The symbolist art not only associated itself with a main corpus of critical and theoretical writing, but also a poetry-oriented literary output. This brought about a convergence of literature and art, developing a modus operandi for art movements around the world during the 20th century.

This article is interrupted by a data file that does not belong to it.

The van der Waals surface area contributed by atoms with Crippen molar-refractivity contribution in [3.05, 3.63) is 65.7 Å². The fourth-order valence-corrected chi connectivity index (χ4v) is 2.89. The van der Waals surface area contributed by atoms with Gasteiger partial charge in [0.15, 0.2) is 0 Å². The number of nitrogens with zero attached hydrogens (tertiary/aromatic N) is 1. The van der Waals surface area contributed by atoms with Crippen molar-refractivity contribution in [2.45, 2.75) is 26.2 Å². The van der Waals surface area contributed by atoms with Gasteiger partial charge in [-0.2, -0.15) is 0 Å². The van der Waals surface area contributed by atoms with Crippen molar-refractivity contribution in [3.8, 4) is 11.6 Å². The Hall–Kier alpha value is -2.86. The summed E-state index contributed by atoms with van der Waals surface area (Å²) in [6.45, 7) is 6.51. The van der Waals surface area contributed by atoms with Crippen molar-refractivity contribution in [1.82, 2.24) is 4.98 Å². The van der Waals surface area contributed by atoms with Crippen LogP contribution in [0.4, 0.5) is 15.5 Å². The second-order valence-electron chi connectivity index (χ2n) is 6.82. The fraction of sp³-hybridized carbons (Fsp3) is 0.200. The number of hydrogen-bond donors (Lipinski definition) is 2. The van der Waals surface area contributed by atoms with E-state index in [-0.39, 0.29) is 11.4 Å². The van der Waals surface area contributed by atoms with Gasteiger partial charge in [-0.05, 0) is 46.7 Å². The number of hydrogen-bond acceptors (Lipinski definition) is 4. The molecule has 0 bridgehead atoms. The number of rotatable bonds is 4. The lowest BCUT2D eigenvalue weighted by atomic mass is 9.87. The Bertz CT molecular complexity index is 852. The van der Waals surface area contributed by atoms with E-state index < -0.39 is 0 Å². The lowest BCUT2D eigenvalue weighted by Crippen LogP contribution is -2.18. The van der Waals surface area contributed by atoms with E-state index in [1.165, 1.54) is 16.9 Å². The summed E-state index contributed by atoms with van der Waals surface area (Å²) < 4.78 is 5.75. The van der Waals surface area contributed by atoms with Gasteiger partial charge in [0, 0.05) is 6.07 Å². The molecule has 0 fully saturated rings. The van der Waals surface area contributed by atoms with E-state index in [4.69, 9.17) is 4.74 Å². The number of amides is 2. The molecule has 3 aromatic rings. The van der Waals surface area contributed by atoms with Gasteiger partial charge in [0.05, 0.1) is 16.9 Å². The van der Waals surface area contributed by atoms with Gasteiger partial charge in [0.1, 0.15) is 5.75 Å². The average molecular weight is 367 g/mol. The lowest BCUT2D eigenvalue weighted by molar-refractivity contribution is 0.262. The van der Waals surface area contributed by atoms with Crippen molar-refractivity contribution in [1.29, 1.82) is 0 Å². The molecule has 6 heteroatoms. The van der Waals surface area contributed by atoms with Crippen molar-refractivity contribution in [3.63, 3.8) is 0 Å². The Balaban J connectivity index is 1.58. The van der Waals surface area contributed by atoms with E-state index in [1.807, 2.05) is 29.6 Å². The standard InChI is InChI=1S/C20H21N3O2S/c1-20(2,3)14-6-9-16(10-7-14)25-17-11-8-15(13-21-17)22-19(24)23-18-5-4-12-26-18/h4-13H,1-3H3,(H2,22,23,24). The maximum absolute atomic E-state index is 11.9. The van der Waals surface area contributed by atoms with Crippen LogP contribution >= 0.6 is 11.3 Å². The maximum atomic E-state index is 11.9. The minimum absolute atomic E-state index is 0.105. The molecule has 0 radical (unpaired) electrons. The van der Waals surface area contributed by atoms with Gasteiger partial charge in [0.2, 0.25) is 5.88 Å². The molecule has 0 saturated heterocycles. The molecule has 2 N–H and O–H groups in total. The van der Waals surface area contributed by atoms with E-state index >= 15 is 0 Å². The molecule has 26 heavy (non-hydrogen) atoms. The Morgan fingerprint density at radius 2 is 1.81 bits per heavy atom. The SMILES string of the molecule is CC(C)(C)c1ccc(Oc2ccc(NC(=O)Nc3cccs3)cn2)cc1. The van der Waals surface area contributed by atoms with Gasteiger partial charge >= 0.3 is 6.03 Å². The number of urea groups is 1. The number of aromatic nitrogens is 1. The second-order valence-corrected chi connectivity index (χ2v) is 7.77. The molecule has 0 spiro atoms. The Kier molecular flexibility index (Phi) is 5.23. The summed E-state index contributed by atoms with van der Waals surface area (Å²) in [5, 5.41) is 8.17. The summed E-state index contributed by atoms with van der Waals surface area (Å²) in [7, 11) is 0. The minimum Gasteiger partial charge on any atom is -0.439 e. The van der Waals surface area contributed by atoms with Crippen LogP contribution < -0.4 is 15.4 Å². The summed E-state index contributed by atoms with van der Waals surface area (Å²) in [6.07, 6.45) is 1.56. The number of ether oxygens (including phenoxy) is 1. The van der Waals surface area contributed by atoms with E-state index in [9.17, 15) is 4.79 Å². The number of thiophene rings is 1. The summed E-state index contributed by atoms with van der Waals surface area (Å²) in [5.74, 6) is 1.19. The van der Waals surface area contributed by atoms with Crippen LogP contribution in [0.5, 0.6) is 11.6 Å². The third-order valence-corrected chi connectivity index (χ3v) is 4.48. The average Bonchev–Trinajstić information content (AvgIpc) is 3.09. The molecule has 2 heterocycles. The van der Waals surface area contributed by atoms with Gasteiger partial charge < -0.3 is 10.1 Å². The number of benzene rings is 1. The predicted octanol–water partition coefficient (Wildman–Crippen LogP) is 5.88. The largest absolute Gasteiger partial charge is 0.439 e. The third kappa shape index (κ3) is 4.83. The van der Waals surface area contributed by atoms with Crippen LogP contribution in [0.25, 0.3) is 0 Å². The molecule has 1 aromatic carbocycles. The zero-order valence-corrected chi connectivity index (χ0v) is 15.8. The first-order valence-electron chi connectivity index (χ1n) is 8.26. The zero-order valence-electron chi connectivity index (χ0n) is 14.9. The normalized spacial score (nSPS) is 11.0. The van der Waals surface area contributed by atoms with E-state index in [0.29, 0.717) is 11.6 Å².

The style of art also led to the extinction of the old meanings by creating new networks of meanings that updated the myth and interpretation of origins. Symbolist art achieved this by fusing mythological and religious themes through such figures like Orpheus and Salome. Another character of the style was the militant anti-academicism achieved through ‘secessionist’ organizations in 1890s, which coincided with liberalization of the system of exhibition. Symbolist art promoted the prevalence of spirits of the then anti-modernism. This means that the style rejected naturalism, positivism, and rationalism, resulting to the culmination of the 1910 art piece, The Oath against Modernism (130). The doctrine of idealism was the foundation pillar of the symbolist art style, thus much of the art and literature had association with the concepts of idealism and/or Satanism. Among the favorite topic of symbolist art were occultisms, decadence, love, sin, death, religious feelings.